“Above all, there was understanding. She felt as if a mist had been lifted from her eyes…life, that monster made up of beauty and brutality. But among the conflicting sensations…was neither shame nor remorse. There was a dull pang of regret because it was not the kiss of love which had inflamed her, because it was not love which had held this cup of life to her lips.”(Pg 28) 

Chapter Twenty-nine

  1. What does Edna do in order to early out her plan to leave Leonce? How does this illustrate the theme of independence?

Edna did not wait for a reply from Leonce, and on her own, began packing her things and planned to move into the small house nearby. She also put up a ladder there and began cleaning and refurbishing. It was to be her own house.

  1. When Alcee visits her that afternoon, how is Edna very much in command of the situation?

Alcee asks her to come down from the ladder so that she does not harm herself, and she refuses.

She finally agrees to let him go up the ladder in her place, however. She is in charge:

“So it was he who in turn mounted the ladder, unhooking pictures and curtains, and dislodging ornaments as Edna directed.” (Pg 29)

  1. How does Edna appear as a different person now?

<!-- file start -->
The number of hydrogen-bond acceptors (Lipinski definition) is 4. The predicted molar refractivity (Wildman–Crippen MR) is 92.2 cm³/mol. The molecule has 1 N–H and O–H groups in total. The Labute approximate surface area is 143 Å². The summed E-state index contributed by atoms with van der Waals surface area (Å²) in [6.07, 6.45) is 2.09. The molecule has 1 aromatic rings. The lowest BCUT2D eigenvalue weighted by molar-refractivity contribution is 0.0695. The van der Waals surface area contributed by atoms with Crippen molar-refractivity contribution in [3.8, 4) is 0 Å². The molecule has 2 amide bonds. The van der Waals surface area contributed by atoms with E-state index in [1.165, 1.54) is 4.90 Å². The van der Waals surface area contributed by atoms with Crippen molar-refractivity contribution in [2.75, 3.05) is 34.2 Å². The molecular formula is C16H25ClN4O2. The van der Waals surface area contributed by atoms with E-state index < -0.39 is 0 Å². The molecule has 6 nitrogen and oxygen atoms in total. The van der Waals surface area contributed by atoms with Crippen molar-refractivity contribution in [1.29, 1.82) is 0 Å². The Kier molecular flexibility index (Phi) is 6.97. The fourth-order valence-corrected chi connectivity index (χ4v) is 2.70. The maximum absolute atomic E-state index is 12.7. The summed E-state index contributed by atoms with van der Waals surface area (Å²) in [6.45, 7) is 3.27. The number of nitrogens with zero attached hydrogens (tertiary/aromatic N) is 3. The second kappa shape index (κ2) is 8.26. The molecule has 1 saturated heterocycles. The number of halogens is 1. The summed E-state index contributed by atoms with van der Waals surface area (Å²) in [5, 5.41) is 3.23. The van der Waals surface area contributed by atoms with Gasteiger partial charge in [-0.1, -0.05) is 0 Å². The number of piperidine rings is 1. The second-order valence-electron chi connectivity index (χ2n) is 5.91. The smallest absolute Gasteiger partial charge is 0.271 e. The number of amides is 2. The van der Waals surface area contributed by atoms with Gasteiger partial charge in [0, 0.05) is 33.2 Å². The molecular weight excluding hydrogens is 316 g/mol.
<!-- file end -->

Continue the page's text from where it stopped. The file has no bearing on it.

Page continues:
Edna seems brave, strong, determined, and positive or proactive in her own life and her developing mastery of it:

“If he [Alcee] had expected to find her languishing, reproachful, or indulging in sentimental tears, he must have been greatly surprised.” (Pg 29)

Chapter Thirty

  1. Who are the guests who attend the dinner?

Her guests include high-society racetrack friends, Mr. and Mrs. Merriman, Mrs. Highcamp, Mademoiselle Reisz, Victor Lebrun, Alcee, the intellectual Miss Mayblunt, newspaperman Gouvernail, and Adele’s husband.

  1. List the guests who do not appear and the reason they do not attend.

Madame LeBrun never attends and always sends last minute regrets. Madame Ratignolle was sacrificing herself to her family and could not attend anything for her own enjoyment. Adele cannot attend the dinner, because she is in the ninth month of pregnancy and may deliver at any moment: